• Standardized Sitcom Housing: The Henderson household, although the layout is inconsistent throughout the series, Marcus and T.J.'s shared bedroom is the only room regularly seen in the show that appear the same throughout (though it is not seen for the first time until two episodes into the series in "Brother, Brother"). In the pilot, the kitchen looks like a revised version of the kitchen in the Matthews home on Boy Meets World (Piedmont High's hallway and classroom is the exact same as that used on that show; but also changes appearances in the following episode and again in season three). For the remainder of season one, the kitchen is slightly larger than in the later seasons and contains a flight of stairs; the stairs are moved to the living room when it is added in season two. The third season has the living room slightly rearranged with the front door moved from the back of stage center to far stage left, though the window appearing next to it remains in the same position. Yvette's room is not seen until "Perchance to Dream" in season three, and is only seen once more in "The Graduate" later that season. The house has a storage room, which is converted into Yvette's personal bathroom in season two's "Men Working Badly" (it is not seen or mentioned again after that episode).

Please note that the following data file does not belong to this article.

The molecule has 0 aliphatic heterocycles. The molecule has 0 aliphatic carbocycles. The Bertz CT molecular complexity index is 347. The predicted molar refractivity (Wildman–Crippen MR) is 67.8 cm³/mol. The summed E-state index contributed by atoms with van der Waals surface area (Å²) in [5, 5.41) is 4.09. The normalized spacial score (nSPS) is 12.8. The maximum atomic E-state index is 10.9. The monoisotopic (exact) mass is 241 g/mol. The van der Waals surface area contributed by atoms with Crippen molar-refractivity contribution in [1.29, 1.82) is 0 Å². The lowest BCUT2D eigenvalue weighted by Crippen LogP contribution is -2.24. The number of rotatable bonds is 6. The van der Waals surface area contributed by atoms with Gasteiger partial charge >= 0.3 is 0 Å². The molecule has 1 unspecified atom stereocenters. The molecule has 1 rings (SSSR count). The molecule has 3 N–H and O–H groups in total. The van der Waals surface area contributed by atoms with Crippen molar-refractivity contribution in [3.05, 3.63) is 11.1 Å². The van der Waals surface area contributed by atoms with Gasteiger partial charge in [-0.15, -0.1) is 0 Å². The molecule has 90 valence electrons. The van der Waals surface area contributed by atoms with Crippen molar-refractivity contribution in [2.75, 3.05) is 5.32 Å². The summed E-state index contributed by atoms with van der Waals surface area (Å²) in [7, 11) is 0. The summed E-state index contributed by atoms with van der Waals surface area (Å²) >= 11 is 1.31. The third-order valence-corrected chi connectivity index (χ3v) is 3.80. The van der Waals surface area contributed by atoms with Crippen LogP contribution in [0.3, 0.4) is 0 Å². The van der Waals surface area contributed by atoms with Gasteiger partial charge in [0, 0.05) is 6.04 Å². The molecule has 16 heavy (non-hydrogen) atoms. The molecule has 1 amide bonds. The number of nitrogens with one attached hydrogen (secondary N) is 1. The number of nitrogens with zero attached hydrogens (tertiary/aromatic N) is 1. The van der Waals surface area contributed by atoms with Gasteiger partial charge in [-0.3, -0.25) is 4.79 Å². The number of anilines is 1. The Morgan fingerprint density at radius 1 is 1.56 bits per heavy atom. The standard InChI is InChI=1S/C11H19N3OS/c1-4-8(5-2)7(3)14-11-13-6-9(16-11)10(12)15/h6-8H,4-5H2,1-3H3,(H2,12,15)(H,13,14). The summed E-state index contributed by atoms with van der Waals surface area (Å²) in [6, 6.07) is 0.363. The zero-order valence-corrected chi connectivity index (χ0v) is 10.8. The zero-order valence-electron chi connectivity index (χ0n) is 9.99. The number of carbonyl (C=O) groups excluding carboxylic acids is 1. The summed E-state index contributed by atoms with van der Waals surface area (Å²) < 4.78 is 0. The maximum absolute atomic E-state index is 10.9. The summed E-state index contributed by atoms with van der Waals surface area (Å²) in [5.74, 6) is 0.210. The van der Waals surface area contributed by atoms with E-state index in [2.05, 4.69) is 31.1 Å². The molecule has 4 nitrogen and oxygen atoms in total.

• Start My Own: Each time this happens, the success doesn't last:
    • T.J. starts his own newspaper in "Stop the Presses," after he objects to Yvette relegating him to write puff pieces. The Weekly Veritas doesn't get any readers until he tabloidizes the paper at the suggestion of Marcus and Mo. Needless to say, the inclusion of sensationalized stories and a "Girl of the Week" feature increases readership. Yvette bribes Mo with movie passes in exchange for a story that was going to be in T.J.'s paper. As retaliation, T.J.'s doctors a family beach photo to remove himself and Marcus, leaving a swimsuit-clad Yvette in the photo and makes her the "Girl of the Week". Yvette is furious, and Floyd shuts down the Veritas. T.J. offers Yvette to post a baby picture of himself in The Piedmont Penguin, but has him do it in a final edition of the Veritas instead to preserve her journalistic integrity; Floyd, who is fond of "the tush picture", approves of the posting.
    • In "Perchance to Dream," T.J., Marcus and Mo start a homework helpline to help students, which isn't toll-free (T.J.'s the only one providing answers for obvious reasons). It becomes so successful that they add additional phone lines to handle all the calls, as Marcus and Mo become money-hungry. After ** Mackey gets a "D-" on a math midterm (due to Marcus and Mo limiting the length of the calls T.J. takes, preventing T.J. from giving more thorough help), Floyd puts the hotline back on track, paring them back down to one line. He then [[Lampshading lampshades]] how unnecessary Mo and Marcus are to the project when Mo asks what they are going to do when T.J. is taking calls.